[Review] The Girl Who Came Home: A Novel of The Titanic by Hazel Gaynor

Title: The Girl Who Came Home: A Novel of The Titanic
Author: Hazel Gaynor
Publisher: William Morrow Paperback April 1, 2014
Genre: Historical Fiction, 1912, Ireland, Titanic
Format: Paperback
Pages: 384
Rating: 5 Stars
Source: Free copy from William Morrow in exchange for a review.

Hurry! The Kindle edition is $1.99: The Girl Who Came Home.

Author's site: Hazel Gaynor. Author's blog: Carry on Writing. 
Hazel Gaynor is an author and freelance writer in Ireland and the U.K. and was the recipient of the Cecil Day Lewis Award for Emerging Writers in 2012. Originally from North Yorkshire, England, she now lives in Ireland with her husband, two young children, and an accident-prone cat.
On April 10, 1912, in Ballysheen, County Mayo, Ireland, Maggie Murphy and a group of thirteen other Irish travelers, begin their journey of emigration to America, by way of the RMS Titanic. Maggie's mother recently died, and her aunt Kathleen has made arrangements for Maggie to live with her. Maggie's beau, Seamus, is unable to travel to America. Maggie leaves behind the life she has known and loved, as well as her beloved Seamus, to embark on an adventure to a modern city in the heartland of America. The Titanic hit an iceberg on the night of April 14, and sank in the early hours of April 15. Maggie is a survivor. In 1982, Maggie's granddaughter Grace, is in college and has a promising future in journalism. Grace's life is derailed by an event, but in the process of their grief Maggie shares her story.

Hazel Gaynor's story is based in part on a group of people from Addergoole, County Mayo, Ireland, who were emigrants on the Titanic.

My Thoughts:
I loved this story! I read it in TWO days.
When the movie Titanic was released in 1997, I no longer felt the Titanic was a far-away tragic event in a non-fiction book or documentary. Even though some of the characters in the film were fictional, the movie gave life and breath and a tangible quality to the Titanic. Breathing life into a historical event through the media of fiction, grips the viewer with emotion, and it becomes memorable for all time.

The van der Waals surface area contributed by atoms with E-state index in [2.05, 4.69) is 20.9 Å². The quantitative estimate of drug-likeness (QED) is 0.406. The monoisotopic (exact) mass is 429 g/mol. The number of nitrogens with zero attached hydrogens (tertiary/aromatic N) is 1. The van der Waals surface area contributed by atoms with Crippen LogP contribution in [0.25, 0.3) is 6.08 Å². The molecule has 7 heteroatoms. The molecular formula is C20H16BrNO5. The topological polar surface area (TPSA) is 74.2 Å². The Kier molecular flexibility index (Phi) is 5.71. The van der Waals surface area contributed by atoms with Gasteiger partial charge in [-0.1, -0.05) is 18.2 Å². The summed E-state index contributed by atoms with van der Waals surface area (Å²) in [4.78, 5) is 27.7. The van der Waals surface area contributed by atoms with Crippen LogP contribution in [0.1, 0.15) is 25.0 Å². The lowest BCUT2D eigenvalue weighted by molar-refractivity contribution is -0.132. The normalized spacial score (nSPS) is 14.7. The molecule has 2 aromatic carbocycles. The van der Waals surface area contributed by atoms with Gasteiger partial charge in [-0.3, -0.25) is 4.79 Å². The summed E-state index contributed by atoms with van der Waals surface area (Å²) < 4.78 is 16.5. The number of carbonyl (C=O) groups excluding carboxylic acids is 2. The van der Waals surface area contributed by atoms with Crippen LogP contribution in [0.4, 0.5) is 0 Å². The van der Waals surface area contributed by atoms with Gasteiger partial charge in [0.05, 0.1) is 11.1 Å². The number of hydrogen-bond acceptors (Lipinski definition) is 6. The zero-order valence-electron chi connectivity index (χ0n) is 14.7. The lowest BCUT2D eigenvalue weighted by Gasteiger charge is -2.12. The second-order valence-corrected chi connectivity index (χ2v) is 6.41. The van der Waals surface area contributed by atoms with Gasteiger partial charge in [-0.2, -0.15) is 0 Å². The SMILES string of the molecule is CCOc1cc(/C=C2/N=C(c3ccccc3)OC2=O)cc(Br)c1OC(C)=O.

I feel the same about The Girl Who Came Home. The reactions of the characters when they first have sight of the ship is vivid and stirring. The Titanic shocked people because of its enormous size. But, people also felt as if they were witnessing a dream that was being fulfilled. The Titanic was a visual display of what man was able to achieve in the early 20th century. Pride at the enormous size, modern design, inventions, luxuriousness, all led many to believe that it was unsinkable.
Hazel Gaynor, continues this aspect throughout the book when her heroine Maggie, gives her perspective on people who were unwilling to make room for more passengers in the life boat, or would rather have their dog survive than a child.
The story brings out several qualities a survivor feels: post traumatic shock, unwillingness to talk, guilt, and grief.
The story also gives a view point from those who lost loved ones on the Titanic.
The theme of the story is on Maggie and Grace, and how their stories blend to become a catharsis for both.

Iceberg thought to have been the one the Titanic hit. Photo taken April 15, 1912. 
Engraving by Willy Stower, color added later.